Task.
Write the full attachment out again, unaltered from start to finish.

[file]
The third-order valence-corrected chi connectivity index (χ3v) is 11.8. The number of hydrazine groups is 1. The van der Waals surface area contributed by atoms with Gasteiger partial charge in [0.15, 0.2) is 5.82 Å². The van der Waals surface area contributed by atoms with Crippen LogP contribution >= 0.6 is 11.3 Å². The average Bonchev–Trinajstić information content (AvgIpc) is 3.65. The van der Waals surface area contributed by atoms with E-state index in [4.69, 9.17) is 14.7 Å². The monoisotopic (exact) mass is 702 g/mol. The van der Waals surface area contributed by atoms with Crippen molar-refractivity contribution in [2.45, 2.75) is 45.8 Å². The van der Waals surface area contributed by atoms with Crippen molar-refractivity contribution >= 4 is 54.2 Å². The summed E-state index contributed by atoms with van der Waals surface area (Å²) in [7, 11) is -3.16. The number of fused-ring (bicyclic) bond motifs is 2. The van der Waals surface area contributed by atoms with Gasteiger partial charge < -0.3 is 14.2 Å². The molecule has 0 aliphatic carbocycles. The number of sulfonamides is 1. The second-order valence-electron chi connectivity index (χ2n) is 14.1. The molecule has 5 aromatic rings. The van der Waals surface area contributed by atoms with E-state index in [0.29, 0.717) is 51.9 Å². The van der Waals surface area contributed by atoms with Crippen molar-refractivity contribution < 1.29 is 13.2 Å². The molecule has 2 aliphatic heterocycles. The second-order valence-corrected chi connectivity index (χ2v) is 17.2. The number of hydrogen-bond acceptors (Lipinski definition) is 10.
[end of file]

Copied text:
The third-order valence-corrected chi connectivity index (χ3v) is 11.8. The number of hydrazine groups is 1. The van der Waals surface area contributed by atoms with Gasteiger partial charge in [0.15, 0.2) is 5.82 Å². The van der Waals surface area contributed by atoms with Crippen LogP contribution >= 0.6 is 11.3 Å². The average Bonchev–Trinajstić information content (AvgIpc) is 3.65. The van der Waals surface area contributed by atoms with E-state index in [4.69, 9.17) is 14.7 Å². The monoisotopic (exact) mass is 702 g/mol. The van der Waals surface area contributed by atoms with Crippen molar-refractivity contribution in [2.45, 2.75) is 45.8 Å². The van der Waals surface area contributed by atoms with Crippen molar-refractivity contribution >= 4 is 54.2 Å². The summed E-state index contributed by atoms with van der Waals surface area (Å²) in [7, 11) is -3.16. The number of fused-ring (bicyclic) bond motifs is 2. The van der Waals surface area contributed by atoms with Gasteiger partial charge < -0.3 is 14.2 Å². The molecule has 0 aliphatic carbocycles. The number of sulfonamides is 1. The second-order valence-electron chi connectivity index (χ2n) is 14.1. The molecule has 5 aromatic rings. The van der Waals surface area contributed by atoms with E-state index in [0.29, 0.717) is 51.9 Å². The van der Waals surface area contributed by atoms with Crippen molar-refractivity contribution < 1.29 is 13.2 Å². The molecule has 2 aliphatic heterocycles. The second-order valence-corrected chi connectivity index (χ2v) is 17.2. The number of hydrogen-bond acceptors (Lipinski definition) is 10.